Famously described as a "noble lie" by Socrates (414c), the myth of metals demonstrates how lying, if it's for the good of a city, can actually be a good thing for ruler to do. (So says Plato, anyway.)
The story goes that once upon time, Mother Nature invented all human beings and mixed different metals—gold, silver, bronze or iron—into their characters. Rulers have gold in their characters, workers have iron, and so on for all different classes and professions.
Obviously not true, right? Not important. Plato imagines that a nice, simple little story like this will make it easier to rule since 1) everyone will think of their social class as an extension of their inner character (so no complaining), and 2) everyone will know they have a common mother, so they will treat each other peacefully.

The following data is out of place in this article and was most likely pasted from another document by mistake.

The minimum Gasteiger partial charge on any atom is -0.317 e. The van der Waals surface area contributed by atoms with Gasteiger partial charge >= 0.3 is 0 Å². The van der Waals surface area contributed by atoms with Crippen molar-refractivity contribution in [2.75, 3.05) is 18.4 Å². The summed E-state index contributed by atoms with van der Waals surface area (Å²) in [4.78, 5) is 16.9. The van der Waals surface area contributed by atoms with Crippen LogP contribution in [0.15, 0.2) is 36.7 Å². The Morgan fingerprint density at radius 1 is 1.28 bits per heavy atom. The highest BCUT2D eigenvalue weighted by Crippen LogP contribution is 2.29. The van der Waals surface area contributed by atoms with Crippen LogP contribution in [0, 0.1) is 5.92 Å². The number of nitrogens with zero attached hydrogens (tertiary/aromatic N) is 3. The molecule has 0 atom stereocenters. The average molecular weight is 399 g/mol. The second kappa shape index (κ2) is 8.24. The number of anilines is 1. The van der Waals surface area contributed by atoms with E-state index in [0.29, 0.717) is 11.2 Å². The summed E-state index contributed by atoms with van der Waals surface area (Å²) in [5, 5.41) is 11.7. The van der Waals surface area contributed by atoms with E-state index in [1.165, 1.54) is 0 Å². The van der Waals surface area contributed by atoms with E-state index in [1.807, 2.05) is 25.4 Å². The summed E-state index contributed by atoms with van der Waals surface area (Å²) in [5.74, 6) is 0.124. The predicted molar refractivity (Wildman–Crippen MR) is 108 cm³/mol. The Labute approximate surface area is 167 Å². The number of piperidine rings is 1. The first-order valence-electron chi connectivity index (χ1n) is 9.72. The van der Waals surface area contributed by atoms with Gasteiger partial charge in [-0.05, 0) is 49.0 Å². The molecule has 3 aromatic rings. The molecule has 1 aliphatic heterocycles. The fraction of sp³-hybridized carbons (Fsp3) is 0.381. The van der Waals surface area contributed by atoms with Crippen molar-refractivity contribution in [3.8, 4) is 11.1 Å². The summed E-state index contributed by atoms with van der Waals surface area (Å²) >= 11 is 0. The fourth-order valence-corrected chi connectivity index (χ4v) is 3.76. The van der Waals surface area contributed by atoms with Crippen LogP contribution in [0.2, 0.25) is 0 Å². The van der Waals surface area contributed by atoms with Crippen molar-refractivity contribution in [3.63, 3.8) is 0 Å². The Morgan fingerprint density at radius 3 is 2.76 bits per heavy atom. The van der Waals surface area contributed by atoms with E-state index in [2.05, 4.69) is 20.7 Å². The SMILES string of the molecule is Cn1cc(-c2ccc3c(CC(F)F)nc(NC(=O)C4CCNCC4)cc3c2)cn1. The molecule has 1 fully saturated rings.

You probably know that the Greek world was filled with myths, so it's especially interesting to see here how Plato is acknowledging, and exploiting, the fact that myths are just stories people make up. Did we mention that Socrates was sentenced to death for impiety to the gods?
Yeah. This kind of stuff doesn't make everyone super happy.